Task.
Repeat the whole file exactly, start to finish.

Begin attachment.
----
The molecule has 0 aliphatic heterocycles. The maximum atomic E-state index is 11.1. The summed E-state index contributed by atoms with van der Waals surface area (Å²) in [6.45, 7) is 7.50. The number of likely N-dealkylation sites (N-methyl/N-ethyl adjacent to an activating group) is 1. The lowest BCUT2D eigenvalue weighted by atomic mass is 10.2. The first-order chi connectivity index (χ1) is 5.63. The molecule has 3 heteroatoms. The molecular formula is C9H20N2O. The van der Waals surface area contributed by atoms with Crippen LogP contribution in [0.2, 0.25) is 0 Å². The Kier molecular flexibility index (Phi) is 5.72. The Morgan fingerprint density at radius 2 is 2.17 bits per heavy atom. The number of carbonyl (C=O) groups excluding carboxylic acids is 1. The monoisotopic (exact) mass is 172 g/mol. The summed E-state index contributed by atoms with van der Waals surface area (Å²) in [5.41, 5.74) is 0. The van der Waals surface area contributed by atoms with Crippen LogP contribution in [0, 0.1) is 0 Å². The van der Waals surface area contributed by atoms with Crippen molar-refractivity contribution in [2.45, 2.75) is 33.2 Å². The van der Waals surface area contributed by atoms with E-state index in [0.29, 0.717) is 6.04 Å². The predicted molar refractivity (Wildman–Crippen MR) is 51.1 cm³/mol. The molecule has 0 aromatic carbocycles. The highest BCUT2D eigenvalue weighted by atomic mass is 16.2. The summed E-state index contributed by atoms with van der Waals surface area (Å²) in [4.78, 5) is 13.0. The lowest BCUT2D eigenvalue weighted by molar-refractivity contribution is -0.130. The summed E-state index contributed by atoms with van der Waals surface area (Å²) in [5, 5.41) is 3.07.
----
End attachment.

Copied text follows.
The molecule has 0 aliphatic heterocycles. The maximum atomic E-state index is 11.1. The summed E-state index contributed by atoms with van der Waals surface area (Å²) in [6.45, 7) is 7.50. The number of likely N-dealkylation sites (N-methyl/N-ethyl adjacent to an activating group) is 1. The lowest BCUT2D eigenvalue weighted by atomic mass is 10.2. The first-order chi connectivity index (χ1) is 5.63. The molecule has 3 heteroatoms. The molecular formula is C9H20N2O. The van der Waals surface area contributed by atoms with Crippen LogP contribution in [0.2, 0.25) is 0 Å². The Kier molecular flexibility index (Phi) is 5.72. The Morgan fingerprint density at radius 2 is 2.17 bits per heavy atom. The number of carbonyl (C=O) groups excluding carboxylic acids is 1. The monoisotopic (exact) mass is 172 g/mol. The summed E-state index contributed by atoms with van der Waals surface area (Å²) in [5.41, 5.74) is 0. The van der Waals surface area contributed by atoms with Crippen LogP contribution in [0, 0.1) is 0 Å². The van der Waals surface area contributed by atoms with Crippen molar-refractivity contribution in [2.45, 2.75) is 33.2 Å². The van der Waals surface area contributed by atoms with E-state index in [0.29, 0.717) is 6.04 Å². The predicted molar refractivity (Wildman–Crippen MR) is 51.1 cm³/mol. The molecule has 0 aromatic carbocycles. The highest BCUT2D eigenvalue weighted by atomic mass is 16.2. The summed E-state index contributed by atoms with van der Waals surface area (Å²) in [4.78, 5) is 13.0. The lowest BCUT2D eigenvalue weighted by molar-refractivity contribution is -0.130. The summed E-state index contributed by atoms with van der Waals surface area (Å²) in [5, 5.41) is 3.07.